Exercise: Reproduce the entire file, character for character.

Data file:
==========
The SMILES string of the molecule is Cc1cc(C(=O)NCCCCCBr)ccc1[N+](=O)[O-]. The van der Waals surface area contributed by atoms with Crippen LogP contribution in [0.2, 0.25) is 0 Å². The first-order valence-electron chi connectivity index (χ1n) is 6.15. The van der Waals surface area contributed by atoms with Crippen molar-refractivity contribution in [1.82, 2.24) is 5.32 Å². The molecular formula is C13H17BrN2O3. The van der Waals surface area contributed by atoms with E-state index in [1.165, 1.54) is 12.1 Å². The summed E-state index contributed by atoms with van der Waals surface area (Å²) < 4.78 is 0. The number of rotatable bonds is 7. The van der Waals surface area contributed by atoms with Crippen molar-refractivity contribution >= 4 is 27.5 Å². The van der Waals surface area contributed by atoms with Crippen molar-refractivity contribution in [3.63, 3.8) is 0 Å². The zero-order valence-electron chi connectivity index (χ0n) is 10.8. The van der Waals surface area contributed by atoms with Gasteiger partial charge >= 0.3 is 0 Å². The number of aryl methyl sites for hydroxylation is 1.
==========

The SMILES string of the molecule is Cc1cc(C(=O)NCCCCCBr)ccc1[N+](=O)[O-]. The van der Waals surface area contributed by atoms with Crippen LogP contribution in [0.2, 0.25) is 0 Å². The first-order valence-electron chi connectivity index (χ1n) is 6.15. The van der Waals surface area contributed by atoms with Crippen molar-refractivity contribution in [1.82, 2.24) is 5.32 Å². The molecular formula is C13H17BrN2O3. The van der Waals surface area contributed by atoms with E-state index in [1.165, 1.54) is 12.1 Å². The summed E-state index contributed by atoms with van der Waals surface area (Å²) < 4.78 is 0. The number of rotatable bonds is 7. The van der Waals surface area contributed by atoms with Crippen molar-refractivity contribution >= 4 is 27.5 Å². The van der Waals surface area contributed by atoms with Crippen molar-refractivity contribution in [3.63, 3.8) is 0 Å². The zero-order valence-electron chi connectivity index (χ0n) is 10.8. The van der Waals surface area contributed by atoms with Gasteiger partial charge >= 0.3 is 0 Å². The number of aryl methyl sites for hydroxylation is 1.